What is tuberculosis (TB)?
TB is a treatable bacterial disease that is spread from person to person through the air. TB usually affects the lungs, but can affect other parts of the body as well, including the brain, kidneys or spine. TB germs are put into the air when a person with TB disease of the lungs coughs, sneezes, talks or sings.
What are the symptoms of TB?
TB of the lungs may include cough, chest pain and/or coughing up blood. The general symptoms of TB disease include feeling sick or weak, weight loss, fever, chills and night sweats.
How can you tell if someone has TB?
The tuberculin skin test (TST) is used to find out whether or not a person is infected with TB germs. For the test, a small amount of tuberculin solution is injected under the skin on the forearm. Two or three days later, a health care worker checks for a reaction on the arm. If it is positive, other tests such as a chest x-ray, will be done to see if the person has TB infection or TB disease.
What is the difference between TB infection and TB disease?
TB can take two forms: active TB disease and latent TB infection (LTBI). A person with latent TB infection (but not active TB disease) is not sick and does not experience any TB symptoms. Persons with latent TB infection cannot spread the germs to others because the bacteria are not active. Persons with latent TB infection can be prescribed medicine to prevent them from developing active TB disease.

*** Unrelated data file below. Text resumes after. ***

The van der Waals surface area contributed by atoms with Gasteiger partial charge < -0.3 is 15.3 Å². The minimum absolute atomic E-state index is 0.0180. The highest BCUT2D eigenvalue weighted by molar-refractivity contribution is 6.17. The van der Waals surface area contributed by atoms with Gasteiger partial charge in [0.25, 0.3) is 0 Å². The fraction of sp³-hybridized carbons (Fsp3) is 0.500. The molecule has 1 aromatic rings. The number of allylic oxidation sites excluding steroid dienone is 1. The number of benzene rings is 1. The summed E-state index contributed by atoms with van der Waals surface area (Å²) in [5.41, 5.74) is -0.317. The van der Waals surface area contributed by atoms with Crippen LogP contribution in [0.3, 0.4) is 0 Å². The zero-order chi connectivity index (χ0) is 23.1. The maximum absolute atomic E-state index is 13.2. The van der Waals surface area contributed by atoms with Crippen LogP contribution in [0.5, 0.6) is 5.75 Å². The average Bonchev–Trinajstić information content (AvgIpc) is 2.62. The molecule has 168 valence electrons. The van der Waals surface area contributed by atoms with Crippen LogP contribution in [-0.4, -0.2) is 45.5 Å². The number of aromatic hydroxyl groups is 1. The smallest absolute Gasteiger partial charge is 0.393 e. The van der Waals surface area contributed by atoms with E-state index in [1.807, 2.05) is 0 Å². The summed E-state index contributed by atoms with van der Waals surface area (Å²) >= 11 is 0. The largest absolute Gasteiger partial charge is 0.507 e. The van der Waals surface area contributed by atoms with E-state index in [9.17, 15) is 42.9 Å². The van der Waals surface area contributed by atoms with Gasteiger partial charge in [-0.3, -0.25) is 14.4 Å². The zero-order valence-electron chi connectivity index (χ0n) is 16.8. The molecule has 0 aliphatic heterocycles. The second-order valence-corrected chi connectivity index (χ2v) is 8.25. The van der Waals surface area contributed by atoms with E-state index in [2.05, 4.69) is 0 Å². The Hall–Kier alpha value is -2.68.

Persons with active TB disease:
- May have symptoms that include: prolonged coughing, chills/fever, unexplained weight loss, chest pain, weakness, night sweats
- May spread TB to others
- Often have an abnormal chest x-ray
Persons with latent TB infection:
- Have no symptoms and do not feel sick
- Cannot spread TB to others
- Usually have a positive TST and a normal chest x-ray
What does it mean to have a “positive” skin test or blood test?
A positive reaction to the Tuberculin skin test or the Quantiferon blood test does not necessarily mean that a person has active TB disease. A positive TST only shows that the TB germ has infected the person’s body. Only about 10% of people infected with TB will go on to develop active TB disease over the course of their lifetime.
The San Luis Obispo County Health Department offers screening and treatment of tuberculosis (TB) disease by appointment. Services may include skin testing, health assessment and history, chest x-ray referral and medications if indicated Click here for a link to clinic offices and phone numbers.
To Report a case of TB to the Public Health Department, use this form: TB CMR
Penny Borenstein, MD, MPH
Health Officer/Public Health Director
M-F, 8:00 AM-5:00 PM
After hours public health emergency or urgent communicable disease (805) 781-4553
24-Hour Information Line -Recorded Messages- (805) 788-2903